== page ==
Voices: This is how we should rebuild the NHS

·5-min read

The government loves a good driving analogy, doesn’t it? Roads and maps are particular favourites – the last two years have been full of them. We’ve had road maps for just about everything from recovering London’s economy to “coming out of” Covid; and the latest has been a “road to recovery” plan for the NHS as it moves forward and “out” of the pandemic.

You see, the thing about roads and maps is that a map is only as good as the cartographer who creates it, and only finished roads take you somewhere. On Sunday night, as the Tory leadership candidates sparred over taxes, wokeness and personal political journeys, how the NHS navigates its way out of the wilderness of backlogs, workforce shortages and a lack of resources seemed to have slipped from the minds of the candidates-in-waiting, leaving NHS leaders looking at an unfinished road to nowhere. Instead, they called for a “realism reset” on how we run our NHS.

Personally, I find all this talk of roads just machismo dressed up as tarmac, but hey, if you can’t beat ’em, join ’em, right? So, taking my cue from the Royal College of Physicians’ latest ethical guidance on the NHS “Road to Recovery”, let’s talk of realistic roads. Specifically, let’s talk about how the NHS travels down the road to recovery safely, steadily, and ethically; building their own moral Bailey bridges as they traverse the gaps.

To begin with, the NHS should not be going back down the road it came from before the pandemic. An overworked, under-resourced and increasingly privatised healthcare system is not somewhere the NHS ever wants to be again. Find some dynamite and blow that road to high heaven. The NHS was not in a great place pre-pandemic – and there is little to be gained from a “return to normal” after it.

Instead, the road to recovery period provides a chance to rebuild and restructure our health services, and we have a moral imperative to strive for something better for staff and patients. This is easier than it seems – we simply need to start looking at a new, more realistic map. Leadership candidates, pay attention.

This new map begins by acknowledging how health inequalities and inequities influence the journey we all take to good or ill health. In building the road to recovery, it is ethically (and practically) essential to recognise the ways in which we can reorganise and redesign the resumption of non-Covid services to consider and mitigate the impact of these inequities on the health of individuals.

Covid has left certain groups in our country worse off in terms of health than others, and to continue down a path that ignores this as we “recover” will only deepen the divide between the ill and healthy. This can – and should – be done explicitly.

From an ethics perspective, the road can be purpose-built to avoid these inequities by, for example, reviewing existing policies and procedures to consider how certain patient groups may be disproportionately negatively impacted by the policies and decisions made moving “out” of the pandemic.

To achieve this goal, it is time to join existing roads together, taking a nationwide approach to supporting the NHS to recovery. The pandemic has shown us that when trusts and regions work together, we can better support and provide services to the population.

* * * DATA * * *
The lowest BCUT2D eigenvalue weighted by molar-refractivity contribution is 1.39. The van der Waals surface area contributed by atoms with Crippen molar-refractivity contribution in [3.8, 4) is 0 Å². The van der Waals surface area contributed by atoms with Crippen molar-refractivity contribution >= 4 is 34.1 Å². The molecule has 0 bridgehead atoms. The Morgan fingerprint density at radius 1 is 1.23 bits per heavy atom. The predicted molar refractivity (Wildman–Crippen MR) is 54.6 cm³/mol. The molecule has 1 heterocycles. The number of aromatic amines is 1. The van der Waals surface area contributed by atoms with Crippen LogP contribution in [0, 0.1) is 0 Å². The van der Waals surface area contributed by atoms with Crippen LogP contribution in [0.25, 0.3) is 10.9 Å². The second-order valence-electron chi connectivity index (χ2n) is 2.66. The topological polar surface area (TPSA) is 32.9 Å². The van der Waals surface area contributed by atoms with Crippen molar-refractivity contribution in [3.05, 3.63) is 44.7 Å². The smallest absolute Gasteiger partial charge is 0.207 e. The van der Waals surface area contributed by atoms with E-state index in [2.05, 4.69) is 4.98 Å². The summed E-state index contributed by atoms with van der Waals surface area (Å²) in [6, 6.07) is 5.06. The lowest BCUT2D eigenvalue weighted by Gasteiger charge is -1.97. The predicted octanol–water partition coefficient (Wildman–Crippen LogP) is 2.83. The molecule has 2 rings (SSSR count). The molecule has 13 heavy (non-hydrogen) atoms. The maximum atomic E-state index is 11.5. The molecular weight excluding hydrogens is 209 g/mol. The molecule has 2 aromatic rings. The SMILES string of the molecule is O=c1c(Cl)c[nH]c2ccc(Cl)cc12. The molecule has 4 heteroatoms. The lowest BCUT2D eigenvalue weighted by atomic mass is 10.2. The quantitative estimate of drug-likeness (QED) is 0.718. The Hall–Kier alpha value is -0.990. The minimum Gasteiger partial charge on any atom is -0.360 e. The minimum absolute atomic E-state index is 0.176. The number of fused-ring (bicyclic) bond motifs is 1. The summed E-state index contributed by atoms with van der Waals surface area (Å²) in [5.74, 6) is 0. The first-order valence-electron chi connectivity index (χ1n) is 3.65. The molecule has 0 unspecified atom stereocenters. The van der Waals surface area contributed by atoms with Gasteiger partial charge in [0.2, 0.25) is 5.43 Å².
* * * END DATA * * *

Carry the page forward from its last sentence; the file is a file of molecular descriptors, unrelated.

The road to recovery must consider how these collaborative practices can continue to be used – even developed further – to help provide care in those areas lacking in services, capacity or both.

As the NHS battles a workforce shortage and crumbling infrastructure, nationwide collaboration that allows, for example, better telemedicine to facilitate specialist consultations, the redeployment of staff between hospitals and trusts, ambulance diverts and integrated social care are all ways to build bridges across existing gaps in the road to ensure the NHS gets to the promised land of recovery.

Finally, the road to recovery for the NHS cannot only be built by NHS staff. Care relationships are integral to good clinical practice. The important role that informal and formal carers play in providing essential non-clinical care such as handholding, translation, and emotional support must be recognised as a key part of how the NHS finds its way forward in the future.

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An ethical road to recovery requires the development of policies that balance the tensions between infection prevention and offering care through supportive therapeutic relationships.

Comfort care such as allowing family to attend appointments – and home leave for children – are all examples of non-clinical care that support good clinical practice. Resuming and protecting these services through road-to-recovery policy will allow families and NHS staff to begin caring again safely.

Once again we find ourselves at a Covid crossroads, and once again the map lacks detail; the roads are unfinished. I’ve been here before with the government – giving directions, arguing that ethics, not politics, is the map that can show us the right road to take. Unfortunately, the government continues to prove that they are skilled at neither map design nor road construction.

But we could build a different road. We could go somewhere new. Ethics is still here, standing on the side of the road, waiting for the political powers that be to stop and ask for directions towards a safer, more secure, ethical future for the NHS. Here’s hoping I’m not again left watching the government drive off, taking the NHS the wrong way.

Dr Alexis Paton is a lecturer in social epidemiology and the sociology of health and co-director of the Centre for Health and Society at Aston University

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